Ellsworth Kelly (born 1923) was an American painter, sculptor, and printmaker who was a leading exponent of the hard-edge style, in which abstract contours are sharply and precisely defined.
He first rose to critical acclaim in the 1950s with his bright, multi-paneled and largely monochromatic canvases. Maintaining a persistent focus on the dynamic relationships between shape, form and color, Kelly was one of the first artists to create irregularly shaped canvases. His subsequent layered reliefs, flat sculptures, and line drawings further challenged viewers' conceptions of space.
Some of his exhibitions include retrospectives at the Museum of Modern Art, the Whitney Museum of American Art, and the Solomon R. Guggenheim Museum. In 2015 the Blanton Museum of Art in Austin, Texas, accepted a design by Kelly for a freestanding stone building with coloured glass windows and other interior features designed by the artist. The structure, called Austin, was constructed posthumously and opened to the public in 2018. Described as a “secular chapel” by Kelly’s partner of 30 years, Jack Shear, the building is the only work of its kind by Kelly.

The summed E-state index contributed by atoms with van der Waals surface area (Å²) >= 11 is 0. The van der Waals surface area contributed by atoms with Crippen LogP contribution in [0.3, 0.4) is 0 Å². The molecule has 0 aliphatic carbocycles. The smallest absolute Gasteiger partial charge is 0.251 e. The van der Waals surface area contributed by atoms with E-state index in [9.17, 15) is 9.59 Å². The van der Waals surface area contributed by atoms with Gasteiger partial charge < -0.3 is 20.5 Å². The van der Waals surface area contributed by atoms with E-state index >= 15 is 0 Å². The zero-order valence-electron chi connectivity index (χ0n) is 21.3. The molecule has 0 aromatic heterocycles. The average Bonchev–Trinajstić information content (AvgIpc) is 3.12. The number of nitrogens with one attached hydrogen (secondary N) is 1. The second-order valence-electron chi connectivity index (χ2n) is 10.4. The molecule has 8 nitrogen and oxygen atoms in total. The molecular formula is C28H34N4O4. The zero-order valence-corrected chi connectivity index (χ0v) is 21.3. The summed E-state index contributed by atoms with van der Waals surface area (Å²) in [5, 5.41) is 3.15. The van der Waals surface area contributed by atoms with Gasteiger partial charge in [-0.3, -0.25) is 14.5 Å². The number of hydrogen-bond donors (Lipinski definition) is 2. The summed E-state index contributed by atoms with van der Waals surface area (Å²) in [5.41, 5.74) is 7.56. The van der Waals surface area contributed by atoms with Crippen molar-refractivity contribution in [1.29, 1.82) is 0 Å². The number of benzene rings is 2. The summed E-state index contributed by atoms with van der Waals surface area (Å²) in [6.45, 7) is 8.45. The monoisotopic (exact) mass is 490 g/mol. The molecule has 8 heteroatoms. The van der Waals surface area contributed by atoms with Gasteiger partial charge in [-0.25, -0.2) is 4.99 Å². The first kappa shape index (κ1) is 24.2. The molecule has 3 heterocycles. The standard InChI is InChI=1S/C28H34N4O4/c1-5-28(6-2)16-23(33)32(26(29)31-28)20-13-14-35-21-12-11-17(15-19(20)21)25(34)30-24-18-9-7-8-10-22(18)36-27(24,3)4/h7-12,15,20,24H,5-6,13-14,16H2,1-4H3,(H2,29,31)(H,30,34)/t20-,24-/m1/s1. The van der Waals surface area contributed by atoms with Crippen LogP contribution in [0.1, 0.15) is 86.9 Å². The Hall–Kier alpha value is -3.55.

- Swiss artist Olivier Mosset has developed a similar aesthetic of hard-edge forms and bright hues. View his work.
- Contemporary printmaker Matt Magee tells ZB, "I like Ellsworth Kelly's work, most specifically I respond to the drama and sharpness of his edges and how he uses space." Magee's forms are just as elegant and defined, and his palette posseses Kelly-esque vibrational energy. View his work.